Like anarchists, citizen sociolinguists are usually breaking the rules of “elites”:  Singlish is outlawed in Singapore classrooms. South Philly vernacular or Yorkshire expressions like “I’m proper chuffed” are not considered “proper English.” Videos like “Google my Bulbul” mix languages, defying named language boundaries.  These acts of citizen sociolinguistics, like acts of anarchy, illuminate the workings of human communication precisely by departing from its standardization.  Enforcing rules of language, in many contexts, may seem as silly as stopping at a red light on a deserted 3 a.m. stroll.  Ain’t nobody got time for that!

Just as acts of anarchy are lower-risk alternatives to official political action, acts of citizen sociolinguistics are very low risk.  But they are more likely to affect language use at a local level than more organized, top-down attempts to re-legislate language standards. People use languages in infinitely variable ways around the world–and in ways that change from day to day.  Everyday language use never aligns completely with those narrowly functional standards, frozen in time, laid down in language textbooks or even in sociolinguistics class. Instead, most language users develop fine-grained local understandings of their own language use by using their own language. And quotidian language politics for them takes the form of citizen sociolinguistics: Like everyday acts of anarchism, the posts and musings of citizen sociolinguists illuminate the fine-grained knowledge of those tuned more closely to the workings of the social order than those who are making the laws.

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Do you participate in acts of citizen sociolinguistics?  What are they?  Why? Do you see the “anarchism” in them? Or do you more highly value top-down understandings and legislation of linguistic practice? Where do you stand?  Add your comments below!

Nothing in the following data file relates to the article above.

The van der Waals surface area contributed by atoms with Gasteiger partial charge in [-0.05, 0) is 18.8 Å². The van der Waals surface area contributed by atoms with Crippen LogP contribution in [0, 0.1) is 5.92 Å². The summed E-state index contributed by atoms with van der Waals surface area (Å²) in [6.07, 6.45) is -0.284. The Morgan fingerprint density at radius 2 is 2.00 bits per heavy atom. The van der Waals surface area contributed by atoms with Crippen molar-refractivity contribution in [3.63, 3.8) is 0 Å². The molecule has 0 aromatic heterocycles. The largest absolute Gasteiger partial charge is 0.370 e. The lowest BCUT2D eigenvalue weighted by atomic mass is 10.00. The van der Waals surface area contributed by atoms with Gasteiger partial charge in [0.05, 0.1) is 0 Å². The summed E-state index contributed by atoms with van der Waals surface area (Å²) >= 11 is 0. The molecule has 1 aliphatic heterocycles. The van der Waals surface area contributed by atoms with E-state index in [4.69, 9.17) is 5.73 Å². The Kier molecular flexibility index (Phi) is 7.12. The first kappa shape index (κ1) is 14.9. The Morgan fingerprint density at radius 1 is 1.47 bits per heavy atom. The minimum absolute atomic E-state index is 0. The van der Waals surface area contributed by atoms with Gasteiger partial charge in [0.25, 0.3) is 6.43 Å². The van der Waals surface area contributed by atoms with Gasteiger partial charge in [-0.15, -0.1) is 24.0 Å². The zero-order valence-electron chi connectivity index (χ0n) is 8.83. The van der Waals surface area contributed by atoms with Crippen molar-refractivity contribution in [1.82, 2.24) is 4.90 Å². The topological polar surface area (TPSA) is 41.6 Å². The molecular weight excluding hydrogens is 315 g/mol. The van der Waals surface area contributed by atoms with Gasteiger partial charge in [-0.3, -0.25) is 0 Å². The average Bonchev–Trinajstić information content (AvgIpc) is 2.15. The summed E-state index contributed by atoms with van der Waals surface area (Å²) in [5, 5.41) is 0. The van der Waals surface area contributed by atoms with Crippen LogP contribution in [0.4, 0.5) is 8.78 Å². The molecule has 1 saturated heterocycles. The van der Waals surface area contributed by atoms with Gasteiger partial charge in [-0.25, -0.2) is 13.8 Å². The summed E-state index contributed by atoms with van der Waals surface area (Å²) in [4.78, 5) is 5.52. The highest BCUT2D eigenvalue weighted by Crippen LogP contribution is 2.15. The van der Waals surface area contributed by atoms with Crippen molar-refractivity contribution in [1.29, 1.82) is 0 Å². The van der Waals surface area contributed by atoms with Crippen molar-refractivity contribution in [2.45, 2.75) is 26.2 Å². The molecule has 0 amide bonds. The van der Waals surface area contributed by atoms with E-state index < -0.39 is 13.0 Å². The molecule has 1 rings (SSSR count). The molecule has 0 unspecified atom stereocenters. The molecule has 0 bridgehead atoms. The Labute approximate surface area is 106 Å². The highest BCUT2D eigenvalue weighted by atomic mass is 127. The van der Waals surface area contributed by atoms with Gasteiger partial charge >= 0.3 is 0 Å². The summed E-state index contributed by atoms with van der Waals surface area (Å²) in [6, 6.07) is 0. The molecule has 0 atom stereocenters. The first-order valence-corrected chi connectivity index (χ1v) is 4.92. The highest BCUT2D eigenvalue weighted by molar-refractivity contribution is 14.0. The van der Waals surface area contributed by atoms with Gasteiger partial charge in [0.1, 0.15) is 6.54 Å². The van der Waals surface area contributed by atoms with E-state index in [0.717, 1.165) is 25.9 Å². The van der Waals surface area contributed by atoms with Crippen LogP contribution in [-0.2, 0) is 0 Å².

How Do People Use Language to Get Taken Seriously?

Is speaking-like-others-expect-you-to-speak the best way to get them to take you seriously?

In response to my last post (Freedom of Speech: What you Say and How you Say it) one thoughtful reader, I’ll call him Mr. MiddleOfTheRoad, took issue my rhetorical question: Why should we let others define the way we speak?

I had asserted that we shouldn’t let others define the way we speak, because when we do, we can’t express ourselves fully, and our unique perspectives may not be heard. The more we police how we say things, the more we circumscribe what gets said.

Mr. MiddleOfTheRoad asserted to the contrary, that

“…it’s in our own interest to learn how to speak as others do. We may WANT them to teach us.”

Two questions came up for me:

  1. Which “others” are you talking about? Teachers? Police? Parents? Bosses?
  2. Why wouldn’t they also want US to teach THEM? (Don’t Teachers, Police, Parents, Bosses learn new ways of speaking from Pupils, Citizens, Children, Employees?)

Mr. MiddleOfTheRoad continued…

If you wish to be taken seriously as, say, a lawyer then you had best learn how to speak as lawyers do, etc., etc.”

Yes, perhaps you must speak “as lawyers do” to be taken seriously as a lawyer. As another wise reader (I’ll call him City Kid) put it, a defense lawyer shouldn’t go before the judge and jury saying things like “Bobo here ain’t got no problems with the law.”